dc.date.issued1992en_US
dc.publisherThe University of Arizona.en_US
dc.rightsCopyright © is held by the author. Digital access to this material is made possible by the University Libraries, University of Arizona. Further transmission, reproduction or presentation (such as public display or performance) of protected items is prohibited except with permission of the author.en_US
dc.description.abstractErosion beveled the Laramide Front Range uplift in Colorado to a surface of low relief by the end of the Eocene. This study uses paleobotanic climate analysis techniques to determine the paleoelevation of this regional surface by examining the overlying 34.9 Ma Florissant flora. Multiple regression models explaining 93.4% of the variance in mean annual temperature (MAT), 86.1% of the variance in growing season precipitation (GSP) and 65.7% of the variance in rainfall distribution were derived from J. A. Wolfe's dataset of 31 leaf physiognomic character states from 86 modern vegetation sites. When applied to a new collection of 29 species from the Florissant flora, estimates of MAT = 10.7 ± 1.5°C, and GSP = 55.6 ± 12.5 cm, with precipitation occurring mostly during the growing season, are derived. This paleoclimate estimate is corroborated by data from late Eocene Sequoia affinis from Florissant. Higher mean ring width of the fossil trees as compared to modern counterparts can be explained by a climate with summer mean monthly temperatures ≥ 14°C and summer mean monthly rainfall >1.5 cm. The estimated MAT, when combined with coeval sea level MAT and terrestrial lapse rate, implies an elevation of 2.3-3.3 km for Florissant, which is indistinguishable from the modern elevation of 2.5 km. The elevation of Florissant is tied to that of the Great Plains by the Wall Mountain Tuff, so the Great Plains were also high. The elevation was created either by underplating and/or mass transfer in the Laramide, or by mantle uplift of crust thickened by pre-Laramide tectonics. This elevation estimate implies that: (1) Pliocene uplift is not required to explain the present elevation. Thus, late Tertiary plateau uplift in the western US was not a contributing factor to the marked global cooling since 15 Ma; and (2) in the late Eocene, regional surfaces of planation could be formed at elevations significantly above sea level but below tree line. The surface was possibly formed from a lack of storminess; a preponderance of small storm events will diffusively smooth topography.en_US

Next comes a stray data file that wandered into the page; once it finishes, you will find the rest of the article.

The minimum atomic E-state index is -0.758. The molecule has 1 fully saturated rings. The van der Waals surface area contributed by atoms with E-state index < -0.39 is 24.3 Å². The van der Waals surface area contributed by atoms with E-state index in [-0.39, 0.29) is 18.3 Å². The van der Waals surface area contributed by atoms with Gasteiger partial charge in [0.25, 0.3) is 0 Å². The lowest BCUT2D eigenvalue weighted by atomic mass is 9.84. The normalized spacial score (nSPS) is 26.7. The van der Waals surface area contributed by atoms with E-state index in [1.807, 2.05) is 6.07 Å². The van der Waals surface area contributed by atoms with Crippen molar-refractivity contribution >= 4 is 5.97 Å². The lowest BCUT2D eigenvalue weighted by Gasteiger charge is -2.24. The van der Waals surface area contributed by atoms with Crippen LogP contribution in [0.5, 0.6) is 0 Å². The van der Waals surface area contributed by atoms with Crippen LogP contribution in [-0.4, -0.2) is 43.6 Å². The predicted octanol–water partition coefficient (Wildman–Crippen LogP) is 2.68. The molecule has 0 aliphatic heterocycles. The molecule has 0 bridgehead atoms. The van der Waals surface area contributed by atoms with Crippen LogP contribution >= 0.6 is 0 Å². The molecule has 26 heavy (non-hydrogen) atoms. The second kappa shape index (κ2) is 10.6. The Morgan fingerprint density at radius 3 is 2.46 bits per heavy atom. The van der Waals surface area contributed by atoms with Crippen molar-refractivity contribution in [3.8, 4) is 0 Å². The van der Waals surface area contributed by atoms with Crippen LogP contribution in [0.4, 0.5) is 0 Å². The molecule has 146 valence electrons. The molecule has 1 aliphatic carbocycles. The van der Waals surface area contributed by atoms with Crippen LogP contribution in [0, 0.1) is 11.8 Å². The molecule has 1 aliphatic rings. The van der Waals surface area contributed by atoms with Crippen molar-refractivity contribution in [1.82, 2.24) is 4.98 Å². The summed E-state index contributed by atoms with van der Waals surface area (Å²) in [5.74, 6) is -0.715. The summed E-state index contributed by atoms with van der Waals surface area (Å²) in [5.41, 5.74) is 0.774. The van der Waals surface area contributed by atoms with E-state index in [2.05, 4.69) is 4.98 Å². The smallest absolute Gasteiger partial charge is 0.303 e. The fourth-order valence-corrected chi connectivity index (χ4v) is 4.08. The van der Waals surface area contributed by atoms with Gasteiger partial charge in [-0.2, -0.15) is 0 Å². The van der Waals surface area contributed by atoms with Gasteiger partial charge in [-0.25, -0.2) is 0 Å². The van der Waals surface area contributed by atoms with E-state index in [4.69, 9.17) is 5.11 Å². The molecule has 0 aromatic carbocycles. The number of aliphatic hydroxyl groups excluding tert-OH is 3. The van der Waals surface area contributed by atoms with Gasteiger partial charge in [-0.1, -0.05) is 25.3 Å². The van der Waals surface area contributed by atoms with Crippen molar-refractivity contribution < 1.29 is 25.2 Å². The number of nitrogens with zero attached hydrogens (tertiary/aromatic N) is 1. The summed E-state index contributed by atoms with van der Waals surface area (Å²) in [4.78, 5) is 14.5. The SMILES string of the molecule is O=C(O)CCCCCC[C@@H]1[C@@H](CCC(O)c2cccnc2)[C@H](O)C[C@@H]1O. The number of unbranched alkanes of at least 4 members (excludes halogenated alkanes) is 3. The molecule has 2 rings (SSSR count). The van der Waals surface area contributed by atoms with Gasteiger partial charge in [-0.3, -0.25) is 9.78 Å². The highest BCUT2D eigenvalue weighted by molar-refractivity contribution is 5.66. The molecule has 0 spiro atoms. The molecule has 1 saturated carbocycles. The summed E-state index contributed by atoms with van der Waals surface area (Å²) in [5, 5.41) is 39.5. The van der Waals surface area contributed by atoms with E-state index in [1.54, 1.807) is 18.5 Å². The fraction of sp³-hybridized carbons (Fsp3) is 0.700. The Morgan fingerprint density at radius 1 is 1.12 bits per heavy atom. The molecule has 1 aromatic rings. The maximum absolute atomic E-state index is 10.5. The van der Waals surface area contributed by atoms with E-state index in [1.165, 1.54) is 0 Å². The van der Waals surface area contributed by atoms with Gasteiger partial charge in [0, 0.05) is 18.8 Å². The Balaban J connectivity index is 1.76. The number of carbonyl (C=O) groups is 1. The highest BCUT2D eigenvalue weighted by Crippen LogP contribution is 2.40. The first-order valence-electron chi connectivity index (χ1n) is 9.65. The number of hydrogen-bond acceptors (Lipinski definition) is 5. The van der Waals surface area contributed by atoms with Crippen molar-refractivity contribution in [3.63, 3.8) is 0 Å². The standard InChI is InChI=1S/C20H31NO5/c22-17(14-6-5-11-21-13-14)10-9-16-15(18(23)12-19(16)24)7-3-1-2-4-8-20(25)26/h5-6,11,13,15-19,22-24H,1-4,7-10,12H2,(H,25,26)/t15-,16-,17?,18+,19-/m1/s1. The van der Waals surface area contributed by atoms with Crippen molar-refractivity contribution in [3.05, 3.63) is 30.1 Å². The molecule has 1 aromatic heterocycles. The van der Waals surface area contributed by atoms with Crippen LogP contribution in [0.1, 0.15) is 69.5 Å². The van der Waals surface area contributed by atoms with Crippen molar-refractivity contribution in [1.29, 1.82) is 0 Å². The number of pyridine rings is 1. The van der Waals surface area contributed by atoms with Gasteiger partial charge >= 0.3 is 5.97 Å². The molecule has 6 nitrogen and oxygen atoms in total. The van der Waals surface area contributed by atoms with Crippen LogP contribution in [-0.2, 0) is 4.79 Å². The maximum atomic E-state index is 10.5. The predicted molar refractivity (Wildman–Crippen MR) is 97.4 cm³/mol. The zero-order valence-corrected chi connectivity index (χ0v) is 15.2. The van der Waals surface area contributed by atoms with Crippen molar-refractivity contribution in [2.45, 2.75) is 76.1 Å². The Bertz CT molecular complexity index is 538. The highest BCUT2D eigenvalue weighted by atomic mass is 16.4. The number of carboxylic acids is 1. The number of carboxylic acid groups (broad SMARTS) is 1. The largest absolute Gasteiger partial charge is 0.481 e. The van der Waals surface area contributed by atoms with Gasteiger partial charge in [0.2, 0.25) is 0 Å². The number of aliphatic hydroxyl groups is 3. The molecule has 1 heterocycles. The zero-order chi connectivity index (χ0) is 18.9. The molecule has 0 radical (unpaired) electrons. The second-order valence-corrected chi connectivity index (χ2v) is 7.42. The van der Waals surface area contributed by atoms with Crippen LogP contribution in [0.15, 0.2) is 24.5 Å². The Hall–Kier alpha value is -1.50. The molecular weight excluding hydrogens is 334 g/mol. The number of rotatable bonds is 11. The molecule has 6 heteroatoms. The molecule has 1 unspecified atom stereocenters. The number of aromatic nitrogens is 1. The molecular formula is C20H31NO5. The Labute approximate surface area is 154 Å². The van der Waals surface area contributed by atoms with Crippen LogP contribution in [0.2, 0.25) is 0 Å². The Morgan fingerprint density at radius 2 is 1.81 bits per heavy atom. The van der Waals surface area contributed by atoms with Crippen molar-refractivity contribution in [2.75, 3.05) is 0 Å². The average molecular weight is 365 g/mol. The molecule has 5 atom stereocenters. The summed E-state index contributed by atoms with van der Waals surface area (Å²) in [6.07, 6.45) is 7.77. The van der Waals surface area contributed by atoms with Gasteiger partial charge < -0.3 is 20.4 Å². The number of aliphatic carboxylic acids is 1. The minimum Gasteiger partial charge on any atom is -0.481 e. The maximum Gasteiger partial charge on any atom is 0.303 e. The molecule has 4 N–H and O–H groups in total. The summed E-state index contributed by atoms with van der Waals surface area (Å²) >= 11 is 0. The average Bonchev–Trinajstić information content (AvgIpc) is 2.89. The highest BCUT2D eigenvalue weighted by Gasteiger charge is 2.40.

dc.typetexten_US
dc.typeDissertation-Reproduction (electronic)en_US
dc.subjectPaleoclimatology -- Front Range (Colo. and Wyo.) -- Eocene.en_US
dc.subjectGeology, Stratigraphic -- Eocene.en_US
dc.subjectPaleogeography -- Front Range (Colo. and Wyo.) -- Eocene.en_US
thesis.degree.namePh.D.en_US
thesis.degree.leveldoctoralen_US
thesis.degree.disciplineGeosciencesen_US
thesis.degree.disciplineGraduate Collegeen_US
thesis.degree.grantorUniversity of Arizonaen_US
dc.contributor.chairChase, Clement G.en_US
dc.contributor.committeememberBaker, Victor R.en_US
dc.contributor.committeememberConey, Peter J.en_US
dc.contributor.committeememberParrish, Judith Totmanen_US
dc.contributor.committeememberSwetnam, Thomas W.en_US
dc.identifier.proquest9307650en_US
dc.identifier.oclc701720159en_US